Robert Pogson

One man, closing all the windows.

Daily Archives / Saturday, February 9, 2013

  • Feb 09 / 2013
  • 9

If Office Suites Are Not Broken, Why Change Them?

Bruce Byfield reflects on the office suite:
“Should a modern office suite continue to resemble one from two decades ago? Or has the expectations and experience of users changed so much that we need to re-examine the assumptions we have lived with for so long?”
see Rethinking the office suite – Linux Magazine Online.

He has some reasonable observations but IMHO office suites work well. They are more or less perfected. There’s no reason at all for restructuring or slapping on rafts of new features. That’s M$’s business-plan to force constant updates/new licence-sales. We don’t need that with LibreOffice. Improving its efficiency, fixing bugs and making small changes to UI/features make sense. Rethinking to the extent of adding “the ribbon” or linking to clouds is not needed and not useful. We can run an office suite as a thin client already. What more do we need?

If I wanted a few more frills for LibreOffice it would be tiny changes like setting styles for charts (I don’t like the default fonts. They are too small for my eyes.). I should be able to set those once and forget them without rebuilding from source. LibreOffice was great on its first release and new features are fringes on a saddle.

  • Feb 09 / 2013
  • 3

Shock! Horror! Some People Want To Change The Linux Console

“UIs do not belong into the kernel. No one draws X11 GUIs or similar in the kernel so why should we draw text UIs in the kernel? User-space is responsible for that so lets move it there.

see FAQ · dvdhrm/kmscon Wiki · GitHub.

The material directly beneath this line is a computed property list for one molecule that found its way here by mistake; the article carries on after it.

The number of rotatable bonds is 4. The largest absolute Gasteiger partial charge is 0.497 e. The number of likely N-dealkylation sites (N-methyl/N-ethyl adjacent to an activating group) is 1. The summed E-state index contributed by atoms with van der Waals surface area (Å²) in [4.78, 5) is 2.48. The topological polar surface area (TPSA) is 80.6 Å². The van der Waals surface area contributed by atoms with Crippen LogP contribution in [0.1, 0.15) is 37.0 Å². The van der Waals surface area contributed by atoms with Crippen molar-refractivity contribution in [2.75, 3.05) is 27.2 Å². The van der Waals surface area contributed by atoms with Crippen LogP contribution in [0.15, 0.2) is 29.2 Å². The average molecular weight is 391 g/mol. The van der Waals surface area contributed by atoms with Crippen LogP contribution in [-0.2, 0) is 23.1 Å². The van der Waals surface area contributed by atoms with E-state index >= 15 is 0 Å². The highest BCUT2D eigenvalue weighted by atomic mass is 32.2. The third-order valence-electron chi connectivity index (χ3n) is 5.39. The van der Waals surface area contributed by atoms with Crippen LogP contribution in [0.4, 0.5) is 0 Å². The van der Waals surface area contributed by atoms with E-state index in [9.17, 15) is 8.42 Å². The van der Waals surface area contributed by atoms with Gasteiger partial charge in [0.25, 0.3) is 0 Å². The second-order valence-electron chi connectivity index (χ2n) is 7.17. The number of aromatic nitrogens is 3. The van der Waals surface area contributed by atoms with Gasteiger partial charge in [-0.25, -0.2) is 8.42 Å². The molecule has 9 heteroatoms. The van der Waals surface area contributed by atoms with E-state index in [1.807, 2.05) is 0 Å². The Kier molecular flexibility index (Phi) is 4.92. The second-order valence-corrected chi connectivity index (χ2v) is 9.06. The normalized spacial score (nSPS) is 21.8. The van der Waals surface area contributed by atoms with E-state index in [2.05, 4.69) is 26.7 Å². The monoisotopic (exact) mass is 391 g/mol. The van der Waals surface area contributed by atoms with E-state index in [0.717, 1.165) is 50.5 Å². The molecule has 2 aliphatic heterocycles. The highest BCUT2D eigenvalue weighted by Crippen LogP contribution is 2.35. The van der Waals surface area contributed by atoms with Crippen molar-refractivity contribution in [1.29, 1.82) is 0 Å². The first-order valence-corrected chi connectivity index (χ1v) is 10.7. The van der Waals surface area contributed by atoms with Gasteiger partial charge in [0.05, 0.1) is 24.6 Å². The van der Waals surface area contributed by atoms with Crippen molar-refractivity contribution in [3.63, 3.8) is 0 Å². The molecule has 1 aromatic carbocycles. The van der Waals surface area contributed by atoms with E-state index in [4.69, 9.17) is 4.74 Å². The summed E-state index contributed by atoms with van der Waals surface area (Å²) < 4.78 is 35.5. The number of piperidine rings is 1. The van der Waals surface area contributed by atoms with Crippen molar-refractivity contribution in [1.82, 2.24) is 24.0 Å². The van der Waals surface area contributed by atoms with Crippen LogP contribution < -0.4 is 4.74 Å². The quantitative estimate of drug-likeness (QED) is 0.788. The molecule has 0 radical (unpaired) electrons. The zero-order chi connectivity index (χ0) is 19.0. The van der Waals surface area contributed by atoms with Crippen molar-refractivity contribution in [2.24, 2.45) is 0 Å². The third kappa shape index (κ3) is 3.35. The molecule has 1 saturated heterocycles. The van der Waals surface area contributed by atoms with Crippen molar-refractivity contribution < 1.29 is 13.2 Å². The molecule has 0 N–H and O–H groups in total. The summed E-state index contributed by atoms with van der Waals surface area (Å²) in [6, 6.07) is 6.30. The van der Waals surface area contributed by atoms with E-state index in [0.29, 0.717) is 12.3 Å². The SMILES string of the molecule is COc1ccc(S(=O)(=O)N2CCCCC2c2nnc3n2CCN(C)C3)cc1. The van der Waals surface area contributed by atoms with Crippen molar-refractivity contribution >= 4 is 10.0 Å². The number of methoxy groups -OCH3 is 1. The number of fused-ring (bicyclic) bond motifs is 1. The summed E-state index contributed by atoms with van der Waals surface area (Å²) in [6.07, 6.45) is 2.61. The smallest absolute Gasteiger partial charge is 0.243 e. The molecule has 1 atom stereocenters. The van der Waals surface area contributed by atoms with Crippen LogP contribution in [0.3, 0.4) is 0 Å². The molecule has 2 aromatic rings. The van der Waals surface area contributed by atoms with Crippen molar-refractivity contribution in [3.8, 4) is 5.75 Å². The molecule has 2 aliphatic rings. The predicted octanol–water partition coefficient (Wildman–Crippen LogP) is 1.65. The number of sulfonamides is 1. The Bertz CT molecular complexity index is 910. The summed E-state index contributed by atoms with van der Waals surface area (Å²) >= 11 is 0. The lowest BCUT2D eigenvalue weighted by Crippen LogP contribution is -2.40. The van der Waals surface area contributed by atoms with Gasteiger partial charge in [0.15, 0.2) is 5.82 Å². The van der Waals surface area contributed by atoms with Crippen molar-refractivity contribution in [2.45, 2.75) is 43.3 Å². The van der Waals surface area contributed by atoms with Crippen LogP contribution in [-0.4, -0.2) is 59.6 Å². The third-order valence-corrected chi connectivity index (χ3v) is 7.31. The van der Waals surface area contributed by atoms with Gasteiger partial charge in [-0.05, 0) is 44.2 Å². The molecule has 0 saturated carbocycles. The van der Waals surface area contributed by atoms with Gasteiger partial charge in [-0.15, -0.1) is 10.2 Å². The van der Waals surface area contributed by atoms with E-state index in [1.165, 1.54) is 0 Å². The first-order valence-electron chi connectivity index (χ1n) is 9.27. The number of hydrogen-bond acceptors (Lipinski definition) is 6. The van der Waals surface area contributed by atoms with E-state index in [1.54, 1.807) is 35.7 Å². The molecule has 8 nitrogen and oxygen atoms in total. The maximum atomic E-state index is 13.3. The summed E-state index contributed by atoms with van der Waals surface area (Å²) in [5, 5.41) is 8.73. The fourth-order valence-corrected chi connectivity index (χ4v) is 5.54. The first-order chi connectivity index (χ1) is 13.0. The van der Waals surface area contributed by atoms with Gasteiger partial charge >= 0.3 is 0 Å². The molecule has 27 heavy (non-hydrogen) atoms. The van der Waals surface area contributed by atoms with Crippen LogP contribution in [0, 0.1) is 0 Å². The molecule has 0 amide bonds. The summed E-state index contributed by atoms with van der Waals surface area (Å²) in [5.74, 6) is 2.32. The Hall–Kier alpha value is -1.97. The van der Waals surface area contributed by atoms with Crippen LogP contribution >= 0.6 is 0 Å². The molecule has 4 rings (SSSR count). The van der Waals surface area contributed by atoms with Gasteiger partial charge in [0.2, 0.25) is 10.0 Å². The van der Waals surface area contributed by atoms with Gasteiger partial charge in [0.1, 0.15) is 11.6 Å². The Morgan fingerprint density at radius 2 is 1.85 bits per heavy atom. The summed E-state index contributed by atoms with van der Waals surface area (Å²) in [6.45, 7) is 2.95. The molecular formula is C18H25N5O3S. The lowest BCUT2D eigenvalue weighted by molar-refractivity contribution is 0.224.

Hmmm… I am of the school, “If it’s not broken why fix it?”. The Linux console is what one needs to become root quickly on a running system or a system in trouble. Tinkering it with stuff in user-space could make GNU/Linux systems less reliable at least in the short term. I don’t see any particular advantage to the changes David Herrmann seeks myself. The switch to KMS (Kernel Mode Switching) caused me enough pain with black screens. There is some support for this in the kernel group. Linus has been known to prefer moving as much as possible to user-space as long as performance is not worse and the move is not radical/risky. We shall see…
“We do _not_ move stuff over that is questionable.

I thought that was clear by now. The rules are:
– we only move things that _have_ to move
– we don’t break existing programs, and no “but they are broken already” is not an excuse.
– we only move things where that _particular_ move can be shown to be beneficial.
No whole-sale moves. No “let’s break things that I think are broken”. No “let’s change things because we can”.

Well-defined moves. Both in content _and_ in reason.


  • Feb 09 / 2013
  • 29

Examining and Modifying the Code

A few trolls here have derided the utility of being able to examine and to modify code. I am not a C-programmer but I am not a complete idiot and can and do examine the source code. I have been using a neat little prgramme, gebc (GNU Exterior Ballistics Computer) but found a couple of rough edges. One of them I could fix…
“On my system, the column heading "Wind Drift" is cut at both ends to "Vind Drif" in the Range Table. I edited the file RangeWindow.cpp to change "Wind Drift" to "Windage" in this (123) line: tbl->add("@b@cRange\t@b@cDrop\t@b@cDrop\t@b@c
Velocity\t@b@cEnergy\t@b@cWindage \t@b@cWindage\t@b@cTime",0); There still appear to be a couple of pixels shaved off the "W" but it is more readable this way. The programme gives me accurate results. I would like to see it improved with resizable windows, fonts, etc. It is very usable as is but my eyes are old…”